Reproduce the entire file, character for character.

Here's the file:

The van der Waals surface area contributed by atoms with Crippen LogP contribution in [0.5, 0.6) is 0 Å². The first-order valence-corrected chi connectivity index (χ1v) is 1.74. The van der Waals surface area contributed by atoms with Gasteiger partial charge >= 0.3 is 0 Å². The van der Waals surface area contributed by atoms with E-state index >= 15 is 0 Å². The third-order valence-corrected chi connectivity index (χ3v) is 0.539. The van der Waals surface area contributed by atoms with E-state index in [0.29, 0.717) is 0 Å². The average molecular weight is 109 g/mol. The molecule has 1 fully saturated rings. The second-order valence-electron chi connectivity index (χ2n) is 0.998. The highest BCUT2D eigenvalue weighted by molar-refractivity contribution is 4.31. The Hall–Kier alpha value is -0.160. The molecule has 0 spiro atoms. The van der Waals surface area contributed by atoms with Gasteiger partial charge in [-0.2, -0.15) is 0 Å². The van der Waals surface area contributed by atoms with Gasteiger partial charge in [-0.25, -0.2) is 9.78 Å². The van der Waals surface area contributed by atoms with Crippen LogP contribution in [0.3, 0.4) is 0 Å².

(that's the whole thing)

The van der Waals surface area contributed by atoms with Crippen LogP contribution in [0.5, 0.6) is 0 Å². The first-order valence-corrected chi connectivity index (χ1v) is 1.74. The van der Waals surface area contributed by atoms with Gasteiger partial charge >= 0.3 is 0 Å². The van der Waals surface area contributed by atoms with E-state index >= 15 is 0 Å². The third-order valence-corrected chi connectivity index (χ3v) is 0.539. The van der Waals surface area contributed by atoms with E-state index in [0.29, 0.717) is 0 Å². The average molecular weight is 109 g/mol. The molecule has 1 fully saturated rings. The second-order valence-electron chi connectivity index (χ2n) is 0.998. The highest BCUT2D eigenvalue weighted by molar-refractivity contribution is 4.31. The Hall–Kier alpha value is -0.160. The molecule has 0 spiro atoms. The van der Waals surface area contributed by atoms with Gasteiger partial charge in [-0.2, -0.15) is 0 Å². The van der Waals surface area contributed by atoms with Gasteiger partial charge in [-0.25, -0.2) is 9.78 Å². The van der Waals surface area contributed by atoms with Crippen LogP contribution in [0.3, 0.4) is 0 Å².